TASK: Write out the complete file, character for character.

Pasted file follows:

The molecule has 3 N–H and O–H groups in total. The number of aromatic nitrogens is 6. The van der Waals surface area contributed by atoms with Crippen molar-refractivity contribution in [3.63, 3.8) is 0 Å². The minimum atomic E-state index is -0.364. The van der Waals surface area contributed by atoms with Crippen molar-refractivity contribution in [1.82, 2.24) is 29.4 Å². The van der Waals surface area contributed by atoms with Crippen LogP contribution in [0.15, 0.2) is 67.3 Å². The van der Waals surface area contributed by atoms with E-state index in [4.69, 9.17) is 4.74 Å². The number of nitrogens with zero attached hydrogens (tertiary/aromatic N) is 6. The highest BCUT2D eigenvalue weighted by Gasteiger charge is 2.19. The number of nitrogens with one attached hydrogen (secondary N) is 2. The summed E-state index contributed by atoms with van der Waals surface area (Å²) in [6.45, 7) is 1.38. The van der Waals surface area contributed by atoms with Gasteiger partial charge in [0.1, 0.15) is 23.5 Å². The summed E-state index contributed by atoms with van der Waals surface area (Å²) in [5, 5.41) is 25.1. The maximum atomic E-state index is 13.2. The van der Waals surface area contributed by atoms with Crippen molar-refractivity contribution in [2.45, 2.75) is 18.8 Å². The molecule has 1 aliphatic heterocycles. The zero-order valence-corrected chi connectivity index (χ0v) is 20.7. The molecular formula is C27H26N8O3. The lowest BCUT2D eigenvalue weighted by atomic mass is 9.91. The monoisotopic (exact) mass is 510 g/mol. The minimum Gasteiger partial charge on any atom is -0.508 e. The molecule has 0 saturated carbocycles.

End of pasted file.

The molecule has 3 N–H and O–H groups in total. The number of aromatic nitrogens is 6. The van der Waals surface area contributed by atoms with Crippen molar-refractivity contribution in [3.63, 3.8) is 0 Å². The minimum atomic E-state index is -0.364. The van der Waals surface area contributed by atoms with Crippen molar-refractivity contribution in [1.82, 2.24) is 29.4 Å². The van der Waals surface area contributed by atoms with Crippen LogP contribution in [0.15, 0.2) is 67.3 Å². The van der Waals surface area contributed by atoms with E-state index in [4.69, 9.17) is 4.74 Å². The number of nitrogens with zero attached hydrogens (tertiary/aromatic N) is 6. The highest BCUT2D eigenvalue weighted by Gasteiger charge is 2.19. The number of nitrogens with one attached hydrogen (secondary N) is 2. The summed E-state index contributed by atoms with van der Waals surface area (Å²) in [6.45, 7) is 1.38. The van der Waals surface area contributed by atoms with Gasteiger partial charge in [0.1, 0.15) is 23.5 Å². The summed E-state index contributed by atoms with van der Waals surface area (Å²) in [5, 5.41) is 25.1. The maximum atomic E-state index is 13.2. The van der Waals surface area contributed by atoms with Crippen molar-refractivity contribution in [2.45, 2.75) is 18.8 Å². The molecule has 1 aliphatic heterocycles. The zero-order valence-corrected chi connectivity index (χ0v) is 20.7. The molecular formula is C27H26N8O3. The lowest BCUT2D eigenvalue weighted by atomic mass is 9.91. The monoisotopic (exact) mass is 510 g/mol. The minimum Gasteiger partial charge on any atom is -0.508 e. The molecule has 0 saturated carbocycles.